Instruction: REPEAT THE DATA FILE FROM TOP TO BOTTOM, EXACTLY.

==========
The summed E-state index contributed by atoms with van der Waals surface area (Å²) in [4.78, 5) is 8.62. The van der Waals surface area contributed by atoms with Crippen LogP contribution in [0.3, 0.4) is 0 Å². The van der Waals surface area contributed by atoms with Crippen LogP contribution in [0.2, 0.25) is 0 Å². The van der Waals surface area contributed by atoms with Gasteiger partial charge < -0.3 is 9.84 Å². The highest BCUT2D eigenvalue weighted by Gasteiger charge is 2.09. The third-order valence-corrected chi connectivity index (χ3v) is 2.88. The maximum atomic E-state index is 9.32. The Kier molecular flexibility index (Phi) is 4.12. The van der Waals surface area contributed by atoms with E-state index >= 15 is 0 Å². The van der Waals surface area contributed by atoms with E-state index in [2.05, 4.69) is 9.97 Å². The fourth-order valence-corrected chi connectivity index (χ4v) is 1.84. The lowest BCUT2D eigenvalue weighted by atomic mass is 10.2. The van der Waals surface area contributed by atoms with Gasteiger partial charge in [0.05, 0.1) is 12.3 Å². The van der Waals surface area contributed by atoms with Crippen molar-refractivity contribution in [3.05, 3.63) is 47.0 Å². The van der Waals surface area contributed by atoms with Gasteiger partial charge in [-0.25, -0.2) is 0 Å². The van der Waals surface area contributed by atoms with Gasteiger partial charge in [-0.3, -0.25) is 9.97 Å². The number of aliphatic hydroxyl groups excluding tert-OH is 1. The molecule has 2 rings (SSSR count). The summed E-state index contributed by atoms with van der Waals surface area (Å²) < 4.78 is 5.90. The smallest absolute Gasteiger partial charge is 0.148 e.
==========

The summed E-state index contributed by atoms with van der Waals surface area (Å²) in [4.78, 5) is 8.62. The van der Waals surface area contributed by atoms with Crippen LogP contribution in [0.3, 0.4) is 0 Å². The van der Waals surface area contributed by atoms with Crippen LogP contribution in [0.2, 0.25) is 0 Å². The van der Waals surface area contributed by atoms with Gasteiger partial charge < -0.3 is 9.84 Å². The highest BCUT2D eigenvalue weighted by Gasteiger charge is 2.09. The third-order valence-corrected chi connectivity index (χ3v) is 2.88. The maximum atomic E-state index is 9.32. The Kier molecular flexibility index (Phi) is 4.12. The van der Waals surface area contributed by atoms with E-state index >= 15 is 0 Å². The van der Waals surface area contributed by atoms with E-state index in [2.05, 4.69) is 9.97 Å². The fourth-order valence-corrected chi connectivity index (χ4v) is 1.84. The lowest BCUT2D eigenvalue weighted by atomic mass is 10.2. The van der Waals surface area contributed by atoms with Gasteiger partial charge in [0.05, 0.1) is 12.3 Å². The van der Waals surface area contributed by atoms with Crippen molar-refractivity contribution in [3.05, 3.63) is 47.0 Å². The van der Waals surface area contributed by atoms with Gasteiger partial charge in [-0.25, -0.2) is 0 Å². The van der Waals surface area contributed by atoms with Gasteiger partial charge in [-0.3, -0.25) is 9.97 Å². The number of aliphatic hydroxyl groups excluding tert-OH is 1. The molecule has 2 rings (SSSR count). The summed E-state index contributed by atoms with van der Waals surface area (Å²) < 4.78 is 5.90. The smallest absolute Gasteiger partial charge is 0.148 e.